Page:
Sleep. We want it, we need it, and as life gets busier and we start putting some serious mileage in the rearview mirror, it becomes one of the most elusive five-letter words in the English language. Today we want to share three strategies for sleep improvement that are relatively easy to implement. We’ll credit one of our favorite no-frills-good-stuff health and wellness podcasts, The Huberman Project, for the wisdom, and we’ll keep this short and actionable:
Strategy #1: Get some sunlight in the early morning. On bright days, 5-10 minutes outdoors may be enough; on overcast days, 20-30 minutes would be better. If outdoors isn’t an option, exposure to bright indoor lights is the next best choice. Light exposure early in the day works to retrain our circadian clock.
Strategy #2: Consider cutting off caffeine by mid-afternoon. If you are struggling with sleep onset and quality, Dr. Huberman suggests at least 8 hours before bedtime, though some may do better with an earlier cutoff. This is pretty individual, to be sure, so it’s worth some experimentation. We all know that person who can drink a double espresso and drop off to sleep five minutes later!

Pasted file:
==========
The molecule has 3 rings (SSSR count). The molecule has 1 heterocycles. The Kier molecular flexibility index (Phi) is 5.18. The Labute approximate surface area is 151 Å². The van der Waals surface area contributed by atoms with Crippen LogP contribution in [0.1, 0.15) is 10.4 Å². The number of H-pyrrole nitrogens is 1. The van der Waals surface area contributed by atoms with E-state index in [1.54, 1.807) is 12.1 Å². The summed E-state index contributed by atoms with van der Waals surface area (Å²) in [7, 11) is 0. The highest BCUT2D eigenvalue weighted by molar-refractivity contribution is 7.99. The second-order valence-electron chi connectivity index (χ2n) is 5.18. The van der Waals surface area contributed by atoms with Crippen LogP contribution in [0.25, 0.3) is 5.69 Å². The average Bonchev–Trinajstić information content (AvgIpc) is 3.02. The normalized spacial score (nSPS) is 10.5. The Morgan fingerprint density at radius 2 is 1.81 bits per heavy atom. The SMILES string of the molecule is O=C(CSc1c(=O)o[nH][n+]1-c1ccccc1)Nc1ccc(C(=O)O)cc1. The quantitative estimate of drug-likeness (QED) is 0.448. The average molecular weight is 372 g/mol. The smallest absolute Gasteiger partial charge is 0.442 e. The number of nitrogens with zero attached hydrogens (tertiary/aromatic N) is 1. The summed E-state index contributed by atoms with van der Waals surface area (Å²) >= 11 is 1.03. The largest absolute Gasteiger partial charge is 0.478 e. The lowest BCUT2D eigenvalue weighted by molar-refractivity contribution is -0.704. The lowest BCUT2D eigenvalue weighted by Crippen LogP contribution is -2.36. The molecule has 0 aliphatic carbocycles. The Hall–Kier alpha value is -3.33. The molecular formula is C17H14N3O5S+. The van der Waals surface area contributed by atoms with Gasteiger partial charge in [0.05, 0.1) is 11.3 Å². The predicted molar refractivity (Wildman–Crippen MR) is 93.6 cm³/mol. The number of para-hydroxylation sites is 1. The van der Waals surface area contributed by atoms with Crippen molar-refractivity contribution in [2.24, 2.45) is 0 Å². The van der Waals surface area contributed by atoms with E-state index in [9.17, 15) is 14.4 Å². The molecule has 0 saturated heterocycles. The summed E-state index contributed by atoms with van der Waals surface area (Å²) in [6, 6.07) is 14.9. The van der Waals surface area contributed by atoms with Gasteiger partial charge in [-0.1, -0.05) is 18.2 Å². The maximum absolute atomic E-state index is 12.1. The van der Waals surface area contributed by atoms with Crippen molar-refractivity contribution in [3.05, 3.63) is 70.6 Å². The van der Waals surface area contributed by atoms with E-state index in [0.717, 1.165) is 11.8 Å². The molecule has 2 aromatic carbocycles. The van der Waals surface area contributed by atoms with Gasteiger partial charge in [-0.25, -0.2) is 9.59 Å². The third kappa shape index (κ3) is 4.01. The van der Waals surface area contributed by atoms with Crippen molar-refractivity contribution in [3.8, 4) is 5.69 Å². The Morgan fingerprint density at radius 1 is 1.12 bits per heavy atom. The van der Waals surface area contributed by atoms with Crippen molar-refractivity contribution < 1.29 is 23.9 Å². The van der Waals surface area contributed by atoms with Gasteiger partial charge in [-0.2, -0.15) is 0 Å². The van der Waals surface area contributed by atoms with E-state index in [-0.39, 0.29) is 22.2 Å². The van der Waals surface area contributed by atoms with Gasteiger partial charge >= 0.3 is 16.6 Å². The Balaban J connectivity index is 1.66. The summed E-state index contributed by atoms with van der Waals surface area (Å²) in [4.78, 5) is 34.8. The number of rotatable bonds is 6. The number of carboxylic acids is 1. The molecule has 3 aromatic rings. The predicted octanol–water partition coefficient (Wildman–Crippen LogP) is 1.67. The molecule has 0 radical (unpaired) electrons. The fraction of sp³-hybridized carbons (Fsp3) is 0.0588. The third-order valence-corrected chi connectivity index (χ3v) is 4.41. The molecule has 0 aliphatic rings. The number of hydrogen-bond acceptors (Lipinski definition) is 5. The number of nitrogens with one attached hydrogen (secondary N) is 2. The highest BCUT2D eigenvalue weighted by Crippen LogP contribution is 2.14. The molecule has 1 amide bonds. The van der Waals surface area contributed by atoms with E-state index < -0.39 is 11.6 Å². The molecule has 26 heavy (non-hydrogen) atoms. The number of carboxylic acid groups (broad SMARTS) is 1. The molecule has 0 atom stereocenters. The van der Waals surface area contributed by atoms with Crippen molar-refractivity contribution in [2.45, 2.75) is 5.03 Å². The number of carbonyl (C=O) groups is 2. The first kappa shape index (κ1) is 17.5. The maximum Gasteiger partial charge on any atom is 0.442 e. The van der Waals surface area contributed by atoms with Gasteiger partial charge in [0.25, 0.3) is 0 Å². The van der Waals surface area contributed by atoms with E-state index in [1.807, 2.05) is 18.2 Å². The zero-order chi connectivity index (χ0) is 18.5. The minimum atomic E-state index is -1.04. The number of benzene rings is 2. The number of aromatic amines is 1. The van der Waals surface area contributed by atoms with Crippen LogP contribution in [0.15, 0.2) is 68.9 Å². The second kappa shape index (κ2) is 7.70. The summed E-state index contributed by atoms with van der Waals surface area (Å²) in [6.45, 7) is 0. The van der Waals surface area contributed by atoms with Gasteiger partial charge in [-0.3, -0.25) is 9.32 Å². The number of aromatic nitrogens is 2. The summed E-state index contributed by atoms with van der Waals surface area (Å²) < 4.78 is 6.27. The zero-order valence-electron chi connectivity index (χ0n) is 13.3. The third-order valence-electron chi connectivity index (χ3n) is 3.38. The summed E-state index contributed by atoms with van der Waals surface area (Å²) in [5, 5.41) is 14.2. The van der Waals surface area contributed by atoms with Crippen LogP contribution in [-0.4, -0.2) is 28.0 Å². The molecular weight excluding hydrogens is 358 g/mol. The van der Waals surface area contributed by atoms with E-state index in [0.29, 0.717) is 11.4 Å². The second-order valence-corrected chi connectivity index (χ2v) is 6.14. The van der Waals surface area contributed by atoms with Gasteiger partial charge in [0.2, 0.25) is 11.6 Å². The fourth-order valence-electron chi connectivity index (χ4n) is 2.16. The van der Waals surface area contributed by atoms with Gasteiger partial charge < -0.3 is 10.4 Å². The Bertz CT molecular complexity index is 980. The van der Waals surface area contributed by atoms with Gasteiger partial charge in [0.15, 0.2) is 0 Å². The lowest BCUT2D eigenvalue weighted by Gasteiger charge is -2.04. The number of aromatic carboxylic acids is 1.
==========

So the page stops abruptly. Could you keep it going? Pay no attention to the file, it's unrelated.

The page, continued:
Strategy #3: Minimize bright light in the evening. By now we’ve probably all had it beaten into our heads that too much light at night–especially blue light from our devices–can keep us up longer. Many of us have probably had that tired but wired feeling at 10 or 11 at night, sitting and scrolling through our phones. Taking steps to minimize bright light exposure in the evening, including using apps like Twilight which shift the lights on our phones to a softer red tone, can help with sleep onset and quality.
These are suggestions and not prescriptions, to be sure, but we like these as first-line options because they’re relatively easy to implement (maybe #2 is a litttttle bit harder) and you can ease your way into all three. If you’re struggling with your sleep, consider one or more of these approaches and try what fits for you!